Paul Hill, the founder and director of the Rural Online Initiative, a program designed to connect people in rural Utah to remote jobs, agrees that many are attracted by the lower cost of living as well as the environment. Hill says, “Many rural areas have seen an influx of remote workers who are attracted by the natural beauty and slower pace of life.”
Hill lives in Hurricane, Utah, which has a population of about 21,808. He says, “Our community saw hundreds of families move from Las Vegas and Southern California during Covid because parents had remote jobs and their kids wanted to play sports.” The schools in Utah were open, unlike those in Nevada and California.
The main reasons Americans moved home in 2022 were to be closer to family and to support lifestyle changes influenced by Covid-19, according to a report from United Van Lines, a moving and packing transportation company.
Vermont, Oregon and Rhode Island were the most popular states to move to, according to United Van Lines, with South Dakota, New Mexico and Alabama rounding out the top 10. A trend of moving out of highly populated states, such as New Jersey, Illinois and New York, and into those with fewer residents can be seen. Hill says, “Overall, we have seen a significant trend of population migration toward the Mountain West.”
Going the distance
Schlechter, Bryce, and Hill agree that it’s too soon to tell whether those who have moved to new areas will stay, but many who began to work remotely during the pandemic say that they want to continue to do so. According to Gallup, 31% of remote workers say that losing the option to work from home would make them “extremely likely” to look for another job. There have been protests when some bosses demanded that their employees return to the office full-time. Hill says, “I do not think employers will be able to handle a mass exodus of employees if they choose to quit and find another remote job so they can stay in their more rural community.”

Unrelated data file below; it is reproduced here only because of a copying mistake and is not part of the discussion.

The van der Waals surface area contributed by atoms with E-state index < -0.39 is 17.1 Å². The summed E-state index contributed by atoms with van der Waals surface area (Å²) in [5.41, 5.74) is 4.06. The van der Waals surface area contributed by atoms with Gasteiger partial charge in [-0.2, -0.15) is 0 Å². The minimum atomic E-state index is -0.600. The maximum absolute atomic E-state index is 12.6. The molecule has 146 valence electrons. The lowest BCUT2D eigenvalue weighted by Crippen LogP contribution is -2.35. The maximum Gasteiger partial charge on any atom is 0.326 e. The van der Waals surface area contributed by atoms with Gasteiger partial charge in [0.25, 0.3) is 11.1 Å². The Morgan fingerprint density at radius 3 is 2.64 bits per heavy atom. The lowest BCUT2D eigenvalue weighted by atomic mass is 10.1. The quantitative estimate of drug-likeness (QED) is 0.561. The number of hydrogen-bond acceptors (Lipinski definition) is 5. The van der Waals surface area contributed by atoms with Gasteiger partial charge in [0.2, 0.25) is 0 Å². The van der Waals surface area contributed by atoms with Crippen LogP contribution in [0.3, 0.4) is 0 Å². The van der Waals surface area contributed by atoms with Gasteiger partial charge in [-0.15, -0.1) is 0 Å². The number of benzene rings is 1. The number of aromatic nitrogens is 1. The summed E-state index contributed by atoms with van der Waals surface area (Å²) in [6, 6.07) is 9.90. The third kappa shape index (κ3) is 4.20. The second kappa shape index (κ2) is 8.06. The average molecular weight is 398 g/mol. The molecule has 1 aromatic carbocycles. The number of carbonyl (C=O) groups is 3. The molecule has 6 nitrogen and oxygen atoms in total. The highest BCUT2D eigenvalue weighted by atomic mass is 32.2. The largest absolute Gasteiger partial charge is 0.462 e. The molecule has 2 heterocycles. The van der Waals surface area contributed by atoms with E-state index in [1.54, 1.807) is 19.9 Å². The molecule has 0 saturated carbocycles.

At the same time, rural communities are learning to adapt to the newcomers. Hill says municipalities in rural areas are struggling to keep up with the growth they are experiencing. “Placemaking and designation development takes time,” he says. Locals are also dealing with “the challenge of building a community of people [that includes those] who do not look, think, act, or talk like them,” he says. “This is great, but it’s also a challenge.”
Those who’ve lived in rural communities all their lives need guidance if this process is to go as smoothly as possible. Schlechter says, “This trend of moving rural could be influenced by the way rural communities welcome newcomers and how well they’re able to retain them.” If new residents are welcomed and provided with good resources, such as high-speed internet, they will be more likely to stay and others will be more likely to follow their lead. How and where Americans choose to live and work is changing, and rural communities can have a significant influence on that too.